She also acknowledged that that the definition of ‘capital punishment’ could be in use a bit loosely from certain sections. “We have never demanded it but only for ‘maximum punishment permissible under the law (against perpetrators). We have iterated this,” the commission’s chairperson said.
Ao also lamented that crime cases – sexual crimes and others – in Nagaland are characterized by ‘outside interference’ into the administrative justice processes. Hence, she suggested, a weak justice system. “There is always outside interference. This family, that family, this union, that union,” she remarked as a way of giving reasons why most rapists – or other offenders – go free in Nagaland.
The inclination is somewhat similar. According to the president of the Naga Women’s Hoho of Dimapur, there are two instances when punishment for rapist could be either justified or negated. Naga Women Hoho’s president Hukheli Wotsa interacted with Eastern Mirror on September 17. “We are demanding life imprisonment for those who rape or commit sexual crimes against women,” she declared. But death sentence is for those who ‘rape and kill’, she explained when ask to comment on the demand for the death penalty women organizations in Nagaland raise consistently whenever rape cases occur.
“Those who rape and kill should be awarded capital punishment,” Wotsa said. However, death penalty or not, Nagaland seems to be a judicial nightmare according to her observation. In Nagaland rapists are given 8-10 years or gets bail-out. Those who have ‘good backgrounds’ go free,” she said. “The judiciary gives bail, or the (accused) serves only 2-3 years and escape instead of getting punishment. We are really discouraged.”
One of the most visible Naga women community organizations in Nagaland, the Watsu Mungdang, has been a major voice on the women rights frontline. The organization has been explicit particularly in cases relating to sexual crimes. A few days ago, on September 10 the organization joined the Naga Women Hoho and the Charkroma Women Association in protest against the alleged rape of a physically-challenged girl in Chumukedima on September 3.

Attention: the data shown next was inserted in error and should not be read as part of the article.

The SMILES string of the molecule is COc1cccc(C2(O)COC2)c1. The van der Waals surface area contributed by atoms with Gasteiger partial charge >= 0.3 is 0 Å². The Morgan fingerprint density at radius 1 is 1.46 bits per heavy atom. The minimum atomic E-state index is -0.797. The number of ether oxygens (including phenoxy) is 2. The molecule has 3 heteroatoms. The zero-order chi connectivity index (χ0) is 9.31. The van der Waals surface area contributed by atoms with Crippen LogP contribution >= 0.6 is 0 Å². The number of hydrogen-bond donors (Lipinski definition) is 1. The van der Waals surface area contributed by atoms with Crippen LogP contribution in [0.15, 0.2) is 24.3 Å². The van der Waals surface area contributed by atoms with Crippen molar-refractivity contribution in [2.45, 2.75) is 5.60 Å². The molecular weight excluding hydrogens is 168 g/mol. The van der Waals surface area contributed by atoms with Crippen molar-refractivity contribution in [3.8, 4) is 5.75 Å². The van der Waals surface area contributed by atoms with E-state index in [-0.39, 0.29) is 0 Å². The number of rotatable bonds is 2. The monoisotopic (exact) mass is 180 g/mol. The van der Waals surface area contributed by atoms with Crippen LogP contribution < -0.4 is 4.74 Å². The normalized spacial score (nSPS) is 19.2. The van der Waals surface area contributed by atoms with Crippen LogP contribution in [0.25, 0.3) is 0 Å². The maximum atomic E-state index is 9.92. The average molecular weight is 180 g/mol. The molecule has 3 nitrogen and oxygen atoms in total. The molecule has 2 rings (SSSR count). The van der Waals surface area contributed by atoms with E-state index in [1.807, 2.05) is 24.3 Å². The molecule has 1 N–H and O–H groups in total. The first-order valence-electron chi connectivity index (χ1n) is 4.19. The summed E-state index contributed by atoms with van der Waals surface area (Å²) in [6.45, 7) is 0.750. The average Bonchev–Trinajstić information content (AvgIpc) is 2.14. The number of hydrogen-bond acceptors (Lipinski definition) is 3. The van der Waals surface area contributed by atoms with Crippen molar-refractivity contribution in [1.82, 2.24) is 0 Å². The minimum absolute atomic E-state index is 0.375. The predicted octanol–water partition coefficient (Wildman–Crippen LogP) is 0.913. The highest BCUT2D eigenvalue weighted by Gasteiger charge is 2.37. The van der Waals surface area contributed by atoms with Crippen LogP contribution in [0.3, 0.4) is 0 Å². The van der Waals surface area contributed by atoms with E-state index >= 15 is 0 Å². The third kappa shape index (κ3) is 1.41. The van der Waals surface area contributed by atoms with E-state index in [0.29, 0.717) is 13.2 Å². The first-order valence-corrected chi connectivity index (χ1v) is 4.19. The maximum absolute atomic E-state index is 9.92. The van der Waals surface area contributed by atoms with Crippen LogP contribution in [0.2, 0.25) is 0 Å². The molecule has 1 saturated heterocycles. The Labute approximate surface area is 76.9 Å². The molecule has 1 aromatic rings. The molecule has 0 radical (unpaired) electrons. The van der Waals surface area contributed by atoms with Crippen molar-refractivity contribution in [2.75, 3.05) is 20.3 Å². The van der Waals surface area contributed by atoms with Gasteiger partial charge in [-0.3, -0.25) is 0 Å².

President of the apex Ao women organization Achila Imsong interacted with this newspaper on Wednesday. She suggested that the judicial process in Nagaland is awkward. ‘We have had two three cases recently and we have submitted memorandums demanding punishment for perpetrators, but nothing has happened,’ she explained. The women community is demanding that the state’s administration and judiciary should be more serious, Imsong said. As for death penalty for sexual offenders, she suggested that the sentence could be a ‘good’ deterrent. “It is good to give them capital punishment,” the Watsu Mungdang president said.
Global Human Rights watchdog, Amnesty International, has always stood against the death penalty. “The death penalty is the ultimate denial of human rights. It is the premeditated and cold-blooded killing of a human being by the state. This cruel, inhuman and degrading punishment is done in the name of justice,” the organization states in its statement on the sentence. “It violates the right to life as proclaimed in the Universal Declaration of Human Rights. Amnesty International opposes the death penalty in all cases without exception regardless of the nature of the crime, the characteristics of the offender, or the method used by the state to kill the prisoner.”
The issue of sexual offense and what punishment its perpetrators deserve is made even more complex by the intricate and contentious dimensions of Human Rights. These dimensions can entangle not only legal interpretation and administrative objectives but also encompass both humanitarian obligations and ethical perspectives. That dilemma is real especially in a county like India where responsible governances is always a political debate and justice is a luxury.
A number of legal professionals in Dimapur and Kohima, who Eastern Mirror contacted for opinions on the legal aspects of death penalty vis-a-vis sexual crimes, did not respond.